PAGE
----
Reply To: Busulfan in SCT

  • Nancy Noonan

    Member
    July 1, 2022 at 11:56 am

    MaryLynn:

     

    Since all our transplant recipients have dual lumen catheters/lines we have not encountered this and draw from the non-infusion lumen.

     

    I do recall once instance in which that detail was missed by the bedside caregiver and it was discovered post sample processing that the samples were drawn from the infusion lumen.  No toxicity and appropriate engraftment were noted – a fortunate outcome for all.

     

    I am interested to see if this is a common issue for others.

     

    Nancy A Noonan MS, RN, PCNS-BC, BMTCN

    BMT Clinical Nurse Specialist

    Blood & Marrow Transplant Program

     

    A Clinical Nurse Specialist (CNS) is a masters or doctoral prepared Advance Practice Registered Nurse (APRN), who is certified, and whose function is to improve outcomes in patient care.
    The CNS is an expert in clinical practice, patient education, research and consultation and influences the three spheres of practice: patient care, nursing and systems.

     

    UCSF Benioff Children’s Hospital Oakland

    747 52nd Street – Oakland, CA  94609

    Ph: 510.428.3885 ext 2835 / Pager 510.801.5708 / Fax 510.597.7169

    Email: nancy.noonan@ucsf.edu

     

    http://www.childrenshospitaloakland.org

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    ——————————————-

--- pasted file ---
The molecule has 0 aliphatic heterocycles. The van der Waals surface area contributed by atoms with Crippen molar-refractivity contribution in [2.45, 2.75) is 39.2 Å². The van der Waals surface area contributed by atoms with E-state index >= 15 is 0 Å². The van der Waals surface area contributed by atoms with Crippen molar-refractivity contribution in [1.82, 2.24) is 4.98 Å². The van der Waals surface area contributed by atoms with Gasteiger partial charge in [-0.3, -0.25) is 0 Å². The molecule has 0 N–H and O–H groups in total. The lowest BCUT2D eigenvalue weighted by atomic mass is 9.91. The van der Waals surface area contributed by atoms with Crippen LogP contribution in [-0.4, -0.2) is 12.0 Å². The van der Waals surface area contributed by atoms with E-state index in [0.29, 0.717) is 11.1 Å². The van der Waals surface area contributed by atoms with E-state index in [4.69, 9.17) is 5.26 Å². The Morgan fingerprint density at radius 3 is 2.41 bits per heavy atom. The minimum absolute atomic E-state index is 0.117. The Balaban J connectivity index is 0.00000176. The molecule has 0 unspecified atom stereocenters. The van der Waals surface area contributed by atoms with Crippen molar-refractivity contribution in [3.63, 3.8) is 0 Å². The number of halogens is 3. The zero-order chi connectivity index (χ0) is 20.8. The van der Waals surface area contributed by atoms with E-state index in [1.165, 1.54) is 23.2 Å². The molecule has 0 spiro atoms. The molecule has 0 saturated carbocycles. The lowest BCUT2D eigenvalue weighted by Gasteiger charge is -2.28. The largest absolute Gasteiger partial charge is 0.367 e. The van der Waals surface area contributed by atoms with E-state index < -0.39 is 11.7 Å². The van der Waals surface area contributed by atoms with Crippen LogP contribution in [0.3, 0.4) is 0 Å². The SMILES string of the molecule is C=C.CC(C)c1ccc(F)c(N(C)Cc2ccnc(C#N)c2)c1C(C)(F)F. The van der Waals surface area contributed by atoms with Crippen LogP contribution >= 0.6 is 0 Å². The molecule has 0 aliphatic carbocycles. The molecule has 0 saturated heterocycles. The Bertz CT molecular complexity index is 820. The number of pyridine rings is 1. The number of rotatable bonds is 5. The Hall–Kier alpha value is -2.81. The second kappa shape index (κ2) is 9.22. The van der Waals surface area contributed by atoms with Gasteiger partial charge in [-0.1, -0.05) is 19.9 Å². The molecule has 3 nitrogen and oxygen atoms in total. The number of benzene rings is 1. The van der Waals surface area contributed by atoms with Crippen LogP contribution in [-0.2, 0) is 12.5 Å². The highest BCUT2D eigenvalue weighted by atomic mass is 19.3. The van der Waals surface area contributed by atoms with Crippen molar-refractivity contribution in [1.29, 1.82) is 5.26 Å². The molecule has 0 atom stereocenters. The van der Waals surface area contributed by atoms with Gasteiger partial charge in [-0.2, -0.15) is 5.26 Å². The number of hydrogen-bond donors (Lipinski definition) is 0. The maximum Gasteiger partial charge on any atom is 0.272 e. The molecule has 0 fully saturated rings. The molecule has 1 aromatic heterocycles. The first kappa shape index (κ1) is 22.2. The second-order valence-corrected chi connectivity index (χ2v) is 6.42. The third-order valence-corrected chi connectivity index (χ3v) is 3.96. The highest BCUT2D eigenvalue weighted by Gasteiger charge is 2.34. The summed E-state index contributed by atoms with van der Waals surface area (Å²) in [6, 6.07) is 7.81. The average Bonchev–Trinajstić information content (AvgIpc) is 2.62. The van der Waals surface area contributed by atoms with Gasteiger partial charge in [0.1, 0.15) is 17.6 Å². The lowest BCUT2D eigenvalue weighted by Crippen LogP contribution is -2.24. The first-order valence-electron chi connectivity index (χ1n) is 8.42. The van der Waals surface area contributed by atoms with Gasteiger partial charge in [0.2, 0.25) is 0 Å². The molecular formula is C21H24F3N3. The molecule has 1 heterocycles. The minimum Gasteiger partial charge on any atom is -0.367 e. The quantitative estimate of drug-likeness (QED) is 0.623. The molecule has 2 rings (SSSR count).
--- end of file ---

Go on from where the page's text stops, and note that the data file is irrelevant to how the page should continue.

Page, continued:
Original Message:
    Sent: 7/1/2022 9:09:00 AM
    From: Mary Lynn Rae
    Subject: Busulfan in SCT

    Hello All:

    For SCT/BMT: We almost always infuse busulfan in one lumen and draw from another.  We have run into a few situations in which we only have one lumen though (i.e. other lumen not working or they just have a port).

    We send our PK samples to Seattle and this is what they said (see below in bold). 
    So my question is if you do use the same lumen to infuse and draw PK samples how much do you flush with for the first PK sample and waste? and then subsequent PK samples?

    Seattle Lab

    Our standard recommended procedure is, when drawing PK samples to follow your standard procedures for blood draws. Disconnect the tubing where busulfan was infusing and flush the line. Make sure to draw blood for busulfan PK from a different lumen (usually red) other than the lumen that busulfan was infusing. From the lumen intended for busulfan PK sampling, inject 10 mL of 0.9% Sodium Chloride Injection, USP or 5% Dextrose Injection, USP, withdraw the same amount of blood and discard. Then draw blood for busulfan PK sampling.

    If it is not possible to draw busulfan PK from a different lumen, peripheral blood draws can be utilized. Drawing from the same lumen as infusion is not preferred, but can be used provided the line is completely flushed with adequate waste. Please note this on the patient requisition accompanying the samples.

    ——————————
    Mary Lynn Rae, MSN, RN, NPD-BC, CPHON, BMTCN
    NPD Practitioner/Clinical Educator Hem/Onc/SCT
    Ann & Robert H. Lurie Children’s Hospital of Chicago
    312-227-4224
    mlrae@luriechildrens.org
    225 East Chicago Avenue,
    Chicago, Illinois 60611-2991
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